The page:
This article is based on our experiences and is not the only way to do things, more a guide to help you finding what works for you. This presumes you have an appropriately sized and well fitted rucksack. If you are still at the stage of needing a rucksack then you can read our ‘How to Choose a Rucksack’ guide here.
Once you have a pack that fits you and is appropriate for your adventures you then need to know how to pack it effectively so the weight is evenly distributed and the items in it are easy to find. It is usually something that comes with time and experience but working towards a simple system for packing enables you to enjoy your time out there rather taking too much time and effort and resulting in an uncomfortable trip.
It can be useful to create a backpacking checklist to ensure you have everything and edit later to assess what worked well, or didn’t, after each trip.
Two of the main considerations when packing are weight distribution and organisation. When you have a comfortable pack and easy access to the things you need it can make your experience of backpacking much more pleasurable so it is really important to get these right.
Weight distribution: the key to a comfortable pack. Maintaining your centre of gravity is critical so packing your gear in three distinct zones of your pack will have a dramatic effect on this. The three general areas of you pack for the heaviest, lightest and
Organisation: allows you access the kit you need easily. There are different ways to organise your kit and it's just about finding out what works best for you. Some people use colour coded dry sacks or labeled bags, others pack gear in the same place every time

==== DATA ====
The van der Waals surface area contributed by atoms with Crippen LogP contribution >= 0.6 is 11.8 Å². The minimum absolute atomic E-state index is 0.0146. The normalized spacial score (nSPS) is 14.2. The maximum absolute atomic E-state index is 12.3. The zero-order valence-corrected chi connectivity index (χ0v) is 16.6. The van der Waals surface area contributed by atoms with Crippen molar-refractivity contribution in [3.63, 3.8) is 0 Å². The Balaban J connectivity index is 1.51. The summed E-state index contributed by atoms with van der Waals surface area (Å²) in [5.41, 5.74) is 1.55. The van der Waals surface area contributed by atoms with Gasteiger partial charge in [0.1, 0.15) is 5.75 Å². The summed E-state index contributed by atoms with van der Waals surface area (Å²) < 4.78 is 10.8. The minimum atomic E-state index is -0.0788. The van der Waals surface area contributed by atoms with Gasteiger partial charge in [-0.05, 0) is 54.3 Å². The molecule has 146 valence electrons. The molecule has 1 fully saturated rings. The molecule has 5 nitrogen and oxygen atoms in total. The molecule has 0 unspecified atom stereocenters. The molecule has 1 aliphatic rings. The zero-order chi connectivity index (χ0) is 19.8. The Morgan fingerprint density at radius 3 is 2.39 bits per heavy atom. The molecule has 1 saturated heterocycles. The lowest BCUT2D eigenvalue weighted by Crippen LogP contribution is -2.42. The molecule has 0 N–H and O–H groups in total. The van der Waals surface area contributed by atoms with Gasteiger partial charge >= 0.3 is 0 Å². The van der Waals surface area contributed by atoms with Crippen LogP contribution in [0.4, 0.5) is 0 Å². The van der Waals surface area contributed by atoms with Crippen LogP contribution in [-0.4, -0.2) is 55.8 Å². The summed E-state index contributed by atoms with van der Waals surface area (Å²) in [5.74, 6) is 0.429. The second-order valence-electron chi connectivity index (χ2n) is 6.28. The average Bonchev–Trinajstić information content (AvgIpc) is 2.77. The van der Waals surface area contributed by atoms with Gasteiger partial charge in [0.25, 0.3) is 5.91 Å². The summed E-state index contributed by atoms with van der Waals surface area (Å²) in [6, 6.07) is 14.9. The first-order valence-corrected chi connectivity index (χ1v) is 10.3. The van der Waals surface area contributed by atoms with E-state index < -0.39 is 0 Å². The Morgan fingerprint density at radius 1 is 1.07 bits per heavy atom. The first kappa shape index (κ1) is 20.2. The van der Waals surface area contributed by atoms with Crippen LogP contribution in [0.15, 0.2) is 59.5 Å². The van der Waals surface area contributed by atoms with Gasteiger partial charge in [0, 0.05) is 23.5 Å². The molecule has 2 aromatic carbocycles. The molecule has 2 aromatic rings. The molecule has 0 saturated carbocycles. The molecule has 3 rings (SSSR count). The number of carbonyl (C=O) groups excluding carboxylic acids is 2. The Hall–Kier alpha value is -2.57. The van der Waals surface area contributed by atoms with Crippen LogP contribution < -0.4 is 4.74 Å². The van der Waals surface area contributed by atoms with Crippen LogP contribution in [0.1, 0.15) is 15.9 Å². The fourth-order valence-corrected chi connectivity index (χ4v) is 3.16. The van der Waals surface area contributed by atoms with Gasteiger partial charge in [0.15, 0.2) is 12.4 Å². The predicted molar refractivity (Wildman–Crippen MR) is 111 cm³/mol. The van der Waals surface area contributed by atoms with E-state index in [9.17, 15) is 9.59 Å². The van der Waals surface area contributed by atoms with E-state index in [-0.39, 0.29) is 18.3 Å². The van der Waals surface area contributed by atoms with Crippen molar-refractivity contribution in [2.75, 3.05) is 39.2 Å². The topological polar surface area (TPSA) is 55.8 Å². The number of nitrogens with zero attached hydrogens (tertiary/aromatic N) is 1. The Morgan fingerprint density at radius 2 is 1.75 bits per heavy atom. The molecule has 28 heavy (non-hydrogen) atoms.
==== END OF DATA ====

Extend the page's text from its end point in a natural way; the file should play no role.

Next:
Within the three main zones of your pack it's a good idea to place certain gear within them to balance the weight effectively.
The bottom area of your pack is ideal for lightweight, bulky items that you won't need until you hit your camping spot. The heaviest gear that again, you won't need to access until camp is best placed in the core of your pack, in the centre and closest to your back, then filled out with clothing such as insulated jackets and warm layers to prevent things from moving around. The top area of your pack should be filled with and lighter gear that you may need access to when you stop for breaks. Finally, any pockets on the outside should be filled with items you need access to regularly or in emergencies.
Here are some examples of the kind of gear you should think about packing in the bottom, core and top parts of your pack:
Bottom of pack: sleeping bag, sleeping mat, camp footwear, sleeping layers. Packing the softer gear at the bottom helps create some cushioning for your back and your pack.
Core of pack: stove, cooking kit, food, water reservoir. Packed out with insulated layers. Packing the heaviest gear close up against your back in the middle of the pack stabilises your centre of gravity and stops the pack feeling unbalanced while adding clothing helps stop the items moving around.
Top of pack: tent inner, rain fly, footprint, extra clothing. This helps maintain the centre of balance but allows you to get access to gear you need first such as spare layers or your tent for when you reach camp.
Pockets, loops and lash-on points: insulated or waterproof jacket (weather dependent), spare layer, first aid kit, water filter, toilet supplies, snacks, map, compass. Keep things that you will need regularly or in emergency situations close to hand.
The majority of people will learn from their experiences and find out what works best for them. One additional area that highlights this is when carrying luxury items or packing 'just-in-case' gear. The less you have to carry the more comfortable you will be and the more you are likely to enjoy your trip. If it is not essential then you can probably leave it behind. From experience, if you area taking a larger pack you will find gear to fill the space, regardless of whether you actually need it! The smaller the pack, the more you have to focus on what essential gear is when you pack.